J. Macur, Supervisor

ABSTRACT: Research of stability of the elastic loop is presented. The loop is produced by the solving of the ideal slender beam buckling problem. The special discrete nonlinear model of the beam is used. In order to find a solution of this model the Newton iterative method is used. The loop stability is confirmed by investigation of the model potential energy distribution.

*Keywords*: elastic beam buckling, potential energy, system stability, large displacements

1 INTRODUCTION

Beam buckling problem is in our focus: The simple supported beam of linear elastic material loaded by force *F*, see Figure 1. An ideal very slender prismatic beam with the length *L* and with the bending stiffness *EI* is considered.

The shear strain and constant component of the normal strain can be neglected due to the beam slenderness.

Figure 1. The beam buckling problem: The precritical state.

Exact precritical solution of this problem is known (Euler 1744) and gives to us the critical value of the force *F*,

for the loss of the stability of the straight shape of the beam:

(1) |

where *F _{cr}* is the critical value of the force

Exact postcritical solution of this problem with respect to the large displacements is also known (Rzanicin 1955)

and gives a wide scale of shapes, see Figure 2. There is a possibility of the occurrence of the loop (last shape

in Figure 2).

Figure 2. The beam buckling problem: the postcritical deformed shapes of the beam.

2 PROBLEM

Postcritical solution of the beam buckling can be found by simulation of the dynamic system, which represent the tested beam and load. The advantages of this approach are location of the stable solutions only, location of the ways of the loss of stability and simple controlling of the system evolution. The disadvantages of this approach are impossibility of location of the general unstable solutions (some unstable solution can be found - for example the straight shape of the beam with postcritical load), complications with definition of the dynamic model and time-cost of the dynamic simulation.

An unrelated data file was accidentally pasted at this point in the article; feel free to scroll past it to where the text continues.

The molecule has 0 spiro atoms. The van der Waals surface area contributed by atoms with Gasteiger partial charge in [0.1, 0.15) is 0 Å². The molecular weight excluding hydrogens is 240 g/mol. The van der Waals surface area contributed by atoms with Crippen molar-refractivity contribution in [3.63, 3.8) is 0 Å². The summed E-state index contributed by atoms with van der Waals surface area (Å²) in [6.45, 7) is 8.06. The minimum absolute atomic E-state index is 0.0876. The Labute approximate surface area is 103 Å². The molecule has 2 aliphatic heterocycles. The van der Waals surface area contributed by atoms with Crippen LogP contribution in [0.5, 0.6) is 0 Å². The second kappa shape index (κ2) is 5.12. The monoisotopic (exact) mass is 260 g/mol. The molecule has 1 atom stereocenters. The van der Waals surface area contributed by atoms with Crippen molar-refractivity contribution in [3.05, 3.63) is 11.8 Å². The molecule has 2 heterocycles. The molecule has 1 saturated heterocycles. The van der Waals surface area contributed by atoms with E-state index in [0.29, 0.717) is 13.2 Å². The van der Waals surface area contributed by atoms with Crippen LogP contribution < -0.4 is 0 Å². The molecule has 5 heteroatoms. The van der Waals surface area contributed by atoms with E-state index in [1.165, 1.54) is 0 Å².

The described dynamic approach and some interesting results were presented in the paper Frantík 2002. It was observed, that postcritical solution, according to exact postcritical solution (Rzanicin 1955), see above, is perhaps not stable for the value of the force *F* greater than a specific value. For these values of the force *F* the beam shape is the loop (see the last shape in Figure 2). The next observed fact was the possibility of the two different ways of the loop downfall, see Figure 3.

Figure 3. The visualisation of the two ways of the loop downfall.

This paper is just focused on the establishment of the loop stability. The special static model for determination of the potential energy distribution in the loop surroundings will be used here.